But this is not just a standard mystery and hence 'Tana' concentrates on the players involved too. What toll will this investigation take on Rob, will his carefully constructed facade of stability hold on in the face of this case which hits so close to home (literally and metaphorically), will it impact his professional and personal relationships. One doubt that the reader would have at the beginning, is how can Rob investigate this case when there is so much emotionally related to him. The question actually should be as to how his superior allows him to investigate, because Rob (though initially a bit unsure) would want to be in this case as he would feel it may given some closure (of what? no one including Rob would know that), in any case, it is a given that Rob would be drawn to it. Tana anticipates this and creates a scenario where Rob is able to handle the case, But of course, it does add to the tension of what would happen if his superior finds about his past, will he do it before the case is solved and if so what happens to Rob. Will both the cases (even if they are related or unrelated) ever be solved?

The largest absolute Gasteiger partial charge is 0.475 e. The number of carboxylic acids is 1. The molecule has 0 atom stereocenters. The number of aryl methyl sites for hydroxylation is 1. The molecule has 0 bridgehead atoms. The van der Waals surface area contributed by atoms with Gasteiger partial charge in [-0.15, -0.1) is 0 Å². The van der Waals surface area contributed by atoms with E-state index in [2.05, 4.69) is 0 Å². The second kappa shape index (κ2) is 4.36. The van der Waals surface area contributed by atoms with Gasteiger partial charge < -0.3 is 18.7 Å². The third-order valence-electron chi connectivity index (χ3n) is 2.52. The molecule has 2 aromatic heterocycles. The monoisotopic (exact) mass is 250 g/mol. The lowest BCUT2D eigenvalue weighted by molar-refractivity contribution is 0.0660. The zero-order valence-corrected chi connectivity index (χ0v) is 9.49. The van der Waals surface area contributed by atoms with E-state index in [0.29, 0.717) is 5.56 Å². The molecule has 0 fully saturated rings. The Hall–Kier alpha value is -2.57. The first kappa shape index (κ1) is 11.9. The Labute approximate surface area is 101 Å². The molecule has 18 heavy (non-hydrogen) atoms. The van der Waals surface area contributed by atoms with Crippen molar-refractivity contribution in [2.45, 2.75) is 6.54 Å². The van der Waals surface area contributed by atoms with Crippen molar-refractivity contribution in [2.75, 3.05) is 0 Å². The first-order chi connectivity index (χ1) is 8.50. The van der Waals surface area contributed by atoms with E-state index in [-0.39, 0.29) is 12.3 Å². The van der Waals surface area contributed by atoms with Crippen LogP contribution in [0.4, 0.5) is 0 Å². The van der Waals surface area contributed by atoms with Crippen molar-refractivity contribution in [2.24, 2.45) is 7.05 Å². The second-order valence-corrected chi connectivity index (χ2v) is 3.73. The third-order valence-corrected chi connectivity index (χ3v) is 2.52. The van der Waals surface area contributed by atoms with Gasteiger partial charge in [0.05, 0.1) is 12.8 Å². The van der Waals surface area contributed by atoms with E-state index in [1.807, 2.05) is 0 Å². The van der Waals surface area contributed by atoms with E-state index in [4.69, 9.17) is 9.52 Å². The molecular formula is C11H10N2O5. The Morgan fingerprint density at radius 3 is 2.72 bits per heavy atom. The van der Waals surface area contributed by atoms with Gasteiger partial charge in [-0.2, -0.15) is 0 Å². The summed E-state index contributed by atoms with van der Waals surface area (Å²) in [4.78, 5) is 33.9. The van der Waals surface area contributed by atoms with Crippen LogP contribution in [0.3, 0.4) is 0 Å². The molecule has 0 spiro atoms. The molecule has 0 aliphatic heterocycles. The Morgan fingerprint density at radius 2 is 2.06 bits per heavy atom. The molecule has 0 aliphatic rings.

Whatever we know about the incidents of the case, it is only as much as Rob wants us to know. So it is with the other characters involved in it. There is Cassie, a perfect friend, sibling, lover, really she could be anyone to you, but if is she is on your side, you can go to war with her, knowing that she will take care of your back. In fact, she competes with Rob in grabbing our attention and frequently succeeds too. You want to comfort her, hug her, assure that you will keep her safe, all the while knowing that she is the one who would do all these things to you and doesn't need much comforting herself. That's the effect of her character having this unique mixture of seeming vulnerability mixed with steel. But what impact will this case have on her, will she come out of this unscathed?